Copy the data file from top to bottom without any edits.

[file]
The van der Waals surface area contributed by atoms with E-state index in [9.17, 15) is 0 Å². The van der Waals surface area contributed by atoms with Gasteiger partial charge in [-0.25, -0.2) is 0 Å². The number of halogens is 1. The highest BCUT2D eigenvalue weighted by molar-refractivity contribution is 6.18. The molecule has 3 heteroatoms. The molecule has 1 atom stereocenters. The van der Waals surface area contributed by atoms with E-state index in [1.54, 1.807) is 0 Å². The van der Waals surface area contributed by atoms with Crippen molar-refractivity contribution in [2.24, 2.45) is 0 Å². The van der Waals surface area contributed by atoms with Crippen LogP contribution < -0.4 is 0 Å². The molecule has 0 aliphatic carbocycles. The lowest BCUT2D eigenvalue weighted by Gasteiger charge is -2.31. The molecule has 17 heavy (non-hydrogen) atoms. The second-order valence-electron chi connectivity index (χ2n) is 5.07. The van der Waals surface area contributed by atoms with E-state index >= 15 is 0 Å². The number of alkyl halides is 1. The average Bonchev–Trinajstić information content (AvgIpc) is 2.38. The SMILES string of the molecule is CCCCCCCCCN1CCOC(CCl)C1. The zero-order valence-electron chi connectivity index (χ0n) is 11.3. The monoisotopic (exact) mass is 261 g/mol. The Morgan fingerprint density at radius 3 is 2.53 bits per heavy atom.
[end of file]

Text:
The van der Waals surface area contributed by atoms with E-state index in [9.17, 15) is 0 Å². The van der Waals surface area contributed by atoms with Gasteiger partial charge in [-0.25, -0.2) is 0 Å². The number of halogens is 1. The highest BCUT2D eigenvalue weighted by molar-refractivity contribution is 6.18. The molecule has 3 heteroatoms. The molecule has 1 atom stereocenters. The van der Waals surface area contributed by atoms with E-state index in [1.54, 1.807) is 0 Å². The van der Waals surface area contributed by atoms with Crippen molar-refractivity contribution in [2.24, 2.45) is 0 Å². The van der Waals surface area contributed by atoms with Crippen LogP contribution < -0.4 is 0 Å². The molecule has 0 aliphatic carbocycles. The lowest BCUT2D eigenvalue weighted by Gasteiger charge is -2.31. The molecule has 17 heavy (non-hydrogen) atoms. The second-order valence-electron chi connectivity index (χ2n) is 5.07. The van der Waals surface area contributed by atoms with E-state index >= 15 is 0 Å². The number of alkyl halides is 1. The average Bonchev–Trinajstić information content (AvgIpc) is 2.38. The SMILES string of the molecule is CCCCCCCCCN1CCOC(CCl)C1. The zero-order valence-electron chi connectivity index (χ0n) is 11.3. The monoisotopic (exact) mass is 261 g/mol. The Morgan fingerprint density at radius 3 is 2.53 bits per heavy atom.